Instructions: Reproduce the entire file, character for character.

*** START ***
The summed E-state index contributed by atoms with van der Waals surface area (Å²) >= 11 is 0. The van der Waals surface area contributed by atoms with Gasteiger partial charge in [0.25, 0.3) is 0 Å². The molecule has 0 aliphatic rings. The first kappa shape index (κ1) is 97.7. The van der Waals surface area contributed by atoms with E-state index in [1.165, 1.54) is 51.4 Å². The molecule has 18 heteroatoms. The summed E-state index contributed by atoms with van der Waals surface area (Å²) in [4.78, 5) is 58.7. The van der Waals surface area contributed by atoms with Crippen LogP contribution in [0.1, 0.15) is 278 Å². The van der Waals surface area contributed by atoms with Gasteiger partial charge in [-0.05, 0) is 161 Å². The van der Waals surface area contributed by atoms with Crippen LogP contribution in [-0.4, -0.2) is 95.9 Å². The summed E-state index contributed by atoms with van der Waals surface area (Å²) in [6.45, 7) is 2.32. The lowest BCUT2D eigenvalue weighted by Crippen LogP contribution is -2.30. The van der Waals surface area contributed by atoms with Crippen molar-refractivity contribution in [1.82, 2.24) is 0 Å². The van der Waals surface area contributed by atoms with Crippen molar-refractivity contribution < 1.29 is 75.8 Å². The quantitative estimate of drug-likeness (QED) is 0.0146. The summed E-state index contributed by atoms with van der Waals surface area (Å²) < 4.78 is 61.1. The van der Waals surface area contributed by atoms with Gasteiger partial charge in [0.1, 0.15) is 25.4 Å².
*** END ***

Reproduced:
The summed E-state index contributed by atoms with van der Waals surface area (Å²) >= 11 is 0. The van der Waals surface area contributed by atoms with Gasteiger partial charge in [0.25, 0.3) is 0 Å². The molecule has 0 aliphatic rings. The first kappa shape index (κ1) is 97.7. The van der Waals surface area contributed by atoms with E-state index in [1.165, 1.54) is 51.4 Å². The molecule has 18 heteroatoms. The summed E-state index contributed by atoms with van der Waals surface area (Å²) in [4.78, 5) is 58.7. The van der Waals surface area contributed by atoms with Crippen LogP contribution in [0.1, 0.15) is 278 Å². The van der Waals surface area contributed by atoms with Gasteiger partial charge in [-0.05, 0) is 161 Å². The van der Waals surface area contributed by atoms with Crippen LogP contribution in [-0.4, -0.2) is 95.9 Å². The summed E-state index contributed by atoms with van der Waals surface area (Å²) in [6.45, 7) is 2.32. The lowest BCUT2D eigenvalue weighted by Crippen LogP contribution is -2.30. The van der Waals surface area contributed by atoms with Crippen molar-refractivity contribution in [1.82, 2.24) is 0 Å². The van der Waals surface area contributed by atoms with Crippen molar-refractivity contribution < 1.29 is 75.8 Å². The quantitative estimate of drug-likeness (QED) is 0.0146. The summed E-state index contributed by atoms with van der Waals surface area (Å²) < 4.78 is 61.1. The van der Waals surface area contributed by atoms with Gasteiger partial charge in [0.1, 0.15) is 25.4 Å².